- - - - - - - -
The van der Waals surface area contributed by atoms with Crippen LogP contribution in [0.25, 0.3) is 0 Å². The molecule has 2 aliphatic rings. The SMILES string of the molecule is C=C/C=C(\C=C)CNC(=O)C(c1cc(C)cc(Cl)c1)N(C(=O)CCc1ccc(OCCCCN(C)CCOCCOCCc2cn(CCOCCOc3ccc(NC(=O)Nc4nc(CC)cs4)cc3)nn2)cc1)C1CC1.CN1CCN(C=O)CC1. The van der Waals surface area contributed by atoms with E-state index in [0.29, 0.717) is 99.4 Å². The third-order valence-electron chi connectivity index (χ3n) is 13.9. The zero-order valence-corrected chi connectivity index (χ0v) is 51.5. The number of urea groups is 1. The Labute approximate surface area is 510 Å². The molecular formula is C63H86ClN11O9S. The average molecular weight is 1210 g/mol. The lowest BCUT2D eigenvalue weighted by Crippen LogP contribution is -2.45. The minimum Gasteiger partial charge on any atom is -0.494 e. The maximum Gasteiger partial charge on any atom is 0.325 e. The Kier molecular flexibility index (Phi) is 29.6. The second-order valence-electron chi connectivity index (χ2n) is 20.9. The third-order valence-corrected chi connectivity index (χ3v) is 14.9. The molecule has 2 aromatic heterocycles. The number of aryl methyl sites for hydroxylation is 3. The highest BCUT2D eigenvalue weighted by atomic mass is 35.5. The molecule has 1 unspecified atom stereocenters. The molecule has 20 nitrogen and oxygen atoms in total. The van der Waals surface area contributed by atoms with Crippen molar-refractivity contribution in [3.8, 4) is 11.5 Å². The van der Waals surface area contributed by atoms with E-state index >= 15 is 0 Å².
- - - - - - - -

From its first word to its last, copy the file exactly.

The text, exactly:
The van der Waals surface area contributed by atoms with Crippen LogP contribution in [0.25, 0.3) is 0 Å². The molecule has 2 aliphatic rings. The SMILES string of the molecule is C=C/C=C(\C=C)CNC(=O)C(c1cc(C)cc(Cl)c1)N(C(=O)CCc1ccc(OCCCCN(C)CCOCCOCCc2cn(CCOCCOc3ccc(NC(=O)Nc4nc(CC)cs4)cc3)nn2)cc1)C1CC1.CN1CCN(C=O)CC1. The van der Waals surface area contributed by atoms with E-state index in [0.29, 0.717) is 99.4 Å². The third-order valence-electron chi connectivity index (χ3n) is 13.9. The zero-order valence-corrected chi connectivity index (χ0v) is 51.5. The number of urea groups is 1. The Labute approximate surface area is 510 Å². The molecular formula is C63H86ClN11O9S. The average molecular weight is 1210 g/mol. The lowest BCUT2D eigenvalue weighted by Crippen LogP contribution is -2.45. The minimum Gasteiger partial charge on any atom is -0.494 e. The maximum Gasteiger partial charge on any atom is 0.325 e. The Kier molecular flexibility index (Phi) is 29.6. The second-order valence-electron chi connectivity index (χ2n) is 20.9. The third-order valence-corrected chi connectivity index (χ3v) is 14.9. The molecule has 2 aromatic heterocycles. The number of aryl methyl sites for hydroxylation is 3. The highest BCUT2D eigenvalue weighted by atomic mass is 35.5. The molecule has 1 unspecified atom stereocenters. The molecule has 20 nitrogen and oxygen atoms in total. The van der Waals surface area contributed by atoms with Crippen molar-refractivity contribution in [3.8, 4) is 11.5 Å². The van der Waals surface area contributed by atoms with E-state index >= 15 is 0 Å².